Having worked with many children over the years I repeatedly observed that the use of good quality ICT enhances teaching and learning in all subject areas. They are often motivated to learn not just how the software and equipment works but also the topic in question.
Some areas that I am interested in researching are primary science education and the role that new technologies offer to help children’s understanding and knowledge of this subject. I’m also interested in using ICT to motivate disaffected learners, software design and evaluation and can new technologies support children with learning difficulties, both moderate and severe.
Following a request on Linked In for suitable apps to help autistic children communicate, I thought I would gather together some of the suggestions here.
One of the great things about mobile devices such as tablets, iPads and phones is that most modern devices have good quality cameras and microphones built in.
This opens up a really wide range of potential for communication and speaking practice that used to be such a struggle to organise on older laptops and desktop computers.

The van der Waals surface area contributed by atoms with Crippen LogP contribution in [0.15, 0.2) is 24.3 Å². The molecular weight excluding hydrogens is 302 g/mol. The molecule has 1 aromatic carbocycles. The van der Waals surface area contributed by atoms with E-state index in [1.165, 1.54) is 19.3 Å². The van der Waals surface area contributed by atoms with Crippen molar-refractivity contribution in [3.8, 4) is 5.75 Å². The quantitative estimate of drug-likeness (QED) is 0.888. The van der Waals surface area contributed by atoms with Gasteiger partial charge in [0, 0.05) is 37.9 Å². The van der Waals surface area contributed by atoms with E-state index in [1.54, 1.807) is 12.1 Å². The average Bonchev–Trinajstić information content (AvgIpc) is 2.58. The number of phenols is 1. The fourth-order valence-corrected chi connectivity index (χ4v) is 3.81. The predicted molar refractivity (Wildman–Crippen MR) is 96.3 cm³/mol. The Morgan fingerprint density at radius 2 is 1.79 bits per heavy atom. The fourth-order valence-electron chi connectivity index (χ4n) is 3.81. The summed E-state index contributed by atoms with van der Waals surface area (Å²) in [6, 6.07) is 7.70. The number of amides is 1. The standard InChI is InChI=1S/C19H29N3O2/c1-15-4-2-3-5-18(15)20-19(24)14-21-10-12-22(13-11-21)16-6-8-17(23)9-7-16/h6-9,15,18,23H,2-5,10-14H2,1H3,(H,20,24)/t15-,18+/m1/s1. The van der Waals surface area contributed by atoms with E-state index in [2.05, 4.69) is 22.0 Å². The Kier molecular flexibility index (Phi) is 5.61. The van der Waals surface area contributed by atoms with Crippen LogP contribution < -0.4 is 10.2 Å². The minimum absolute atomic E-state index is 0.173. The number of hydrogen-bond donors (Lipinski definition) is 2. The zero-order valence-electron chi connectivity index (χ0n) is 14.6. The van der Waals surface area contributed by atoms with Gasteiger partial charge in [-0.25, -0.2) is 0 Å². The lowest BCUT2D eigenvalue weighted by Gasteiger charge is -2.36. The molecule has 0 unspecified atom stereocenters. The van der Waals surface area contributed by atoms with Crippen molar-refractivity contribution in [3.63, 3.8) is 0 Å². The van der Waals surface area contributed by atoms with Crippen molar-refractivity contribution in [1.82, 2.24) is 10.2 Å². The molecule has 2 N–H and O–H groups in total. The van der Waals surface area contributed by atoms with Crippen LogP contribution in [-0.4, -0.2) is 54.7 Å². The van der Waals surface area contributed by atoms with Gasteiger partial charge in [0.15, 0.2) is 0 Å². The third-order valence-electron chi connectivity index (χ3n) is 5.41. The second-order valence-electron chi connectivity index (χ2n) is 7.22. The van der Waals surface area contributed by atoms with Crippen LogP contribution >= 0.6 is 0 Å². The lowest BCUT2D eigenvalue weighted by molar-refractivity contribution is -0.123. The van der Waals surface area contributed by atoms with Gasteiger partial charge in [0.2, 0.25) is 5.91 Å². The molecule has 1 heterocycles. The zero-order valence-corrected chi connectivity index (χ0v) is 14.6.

App developers have also been quick to exploit the potential of this powerful tool and in this post I'd like to look at some of the tools that have been created and how they can be used for language development.
I love word clouds. It is the best way to deconstruct a piece of text with students.
It lets you start that conversation about language, text types, literacy and the power of the written word. It is also a great way to do a text analysis.
Marco Torres talks about using them to compare two political speeches to analyse the types of words each of the candidates use but this idea would work just as easily with characters in a book, types of poems or even a series of artists you are studying.
E-learning or using technology to support learning comes in many different shapes and sizes.
I’m always being asked to give advice and ideas on different online tools or iPad apps that can help with learning in the classroom. It’s always a challenge to balance the needs of the activity, with the skills of the learners and often too the greater challenge is to raise the confidence of the teachers.
I often hear from teachers about how they want to achieve more effective learning using technology, but often don’t have the software resources to achieve them, which is often due to finances. This article aims to give you my top free online tools to support learning in the classroom.